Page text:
Molecular basis of embryonic stem cell self-renewal: from signaling pathways to pluripotency network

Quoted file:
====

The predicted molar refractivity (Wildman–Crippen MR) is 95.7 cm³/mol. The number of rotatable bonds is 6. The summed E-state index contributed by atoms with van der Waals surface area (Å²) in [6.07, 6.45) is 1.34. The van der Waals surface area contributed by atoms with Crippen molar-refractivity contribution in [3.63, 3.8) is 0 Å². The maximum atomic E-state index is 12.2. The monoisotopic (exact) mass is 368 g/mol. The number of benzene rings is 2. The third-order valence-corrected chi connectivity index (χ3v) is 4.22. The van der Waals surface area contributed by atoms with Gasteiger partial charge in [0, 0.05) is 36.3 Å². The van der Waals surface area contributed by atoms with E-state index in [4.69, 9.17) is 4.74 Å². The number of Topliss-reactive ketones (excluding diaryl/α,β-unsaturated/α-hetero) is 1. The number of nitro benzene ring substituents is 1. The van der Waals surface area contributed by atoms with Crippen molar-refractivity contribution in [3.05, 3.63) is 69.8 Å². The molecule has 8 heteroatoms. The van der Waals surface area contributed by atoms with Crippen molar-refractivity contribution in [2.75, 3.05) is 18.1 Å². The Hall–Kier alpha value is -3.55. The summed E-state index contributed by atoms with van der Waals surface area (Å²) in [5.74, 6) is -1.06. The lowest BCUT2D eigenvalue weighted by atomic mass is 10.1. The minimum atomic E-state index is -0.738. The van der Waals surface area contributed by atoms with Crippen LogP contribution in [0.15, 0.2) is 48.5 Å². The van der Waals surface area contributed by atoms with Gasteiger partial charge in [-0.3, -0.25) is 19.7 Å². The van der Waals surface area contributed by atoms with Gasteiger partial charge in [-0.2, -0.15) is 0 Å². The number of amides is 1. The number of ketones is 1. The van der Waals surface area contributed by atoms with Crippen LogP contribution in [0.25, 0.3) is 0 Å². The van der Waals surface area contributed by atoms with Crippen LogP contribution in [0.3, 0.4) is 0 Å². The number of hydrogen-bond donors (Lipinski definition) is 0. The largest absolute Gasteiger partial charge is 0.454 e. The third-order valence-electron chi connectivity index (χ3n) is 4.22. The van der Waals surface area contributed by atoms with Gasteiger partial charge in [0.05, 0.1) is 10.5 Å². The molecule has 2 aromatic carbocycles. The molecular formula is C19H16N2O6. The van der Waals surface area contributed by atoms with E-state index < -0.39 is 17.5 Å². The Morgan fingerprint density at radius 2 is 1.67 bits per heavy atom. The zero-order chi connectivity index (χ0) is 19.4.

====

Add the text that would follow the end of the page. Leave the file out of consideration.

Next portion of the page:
Embryonic stem cells (ESCs) can be maintained in culture indefinitely while retaining the capacity to generate any type of cell in the body, and therefore not only hold great promise for tissue repair and regeneration, but also provide a powerful tool for modeling human disease and understanding biological development. In order to fulfill the full potential of ESCs, it is critical to understand how ESC fate, whether to self-renew or to differentiate into specialized cells, is regulated. On the molecular level, ESC fate is controlled by the intracellular transcriptional regulatory networks that respond to various extrinsic signaling stimuli. In this review, we discuss and compare important signaling pathways in the self-renewal and differentiation of mouse, rat, and human ESCs with an emphasis on how these pathways integrate into ESC-specific transcription circuitries. This will be beneficial for understanding the common and conserved mechanisms that govern self-renewal, and for developing novel culture conditions that support ESC derivation and maintenance.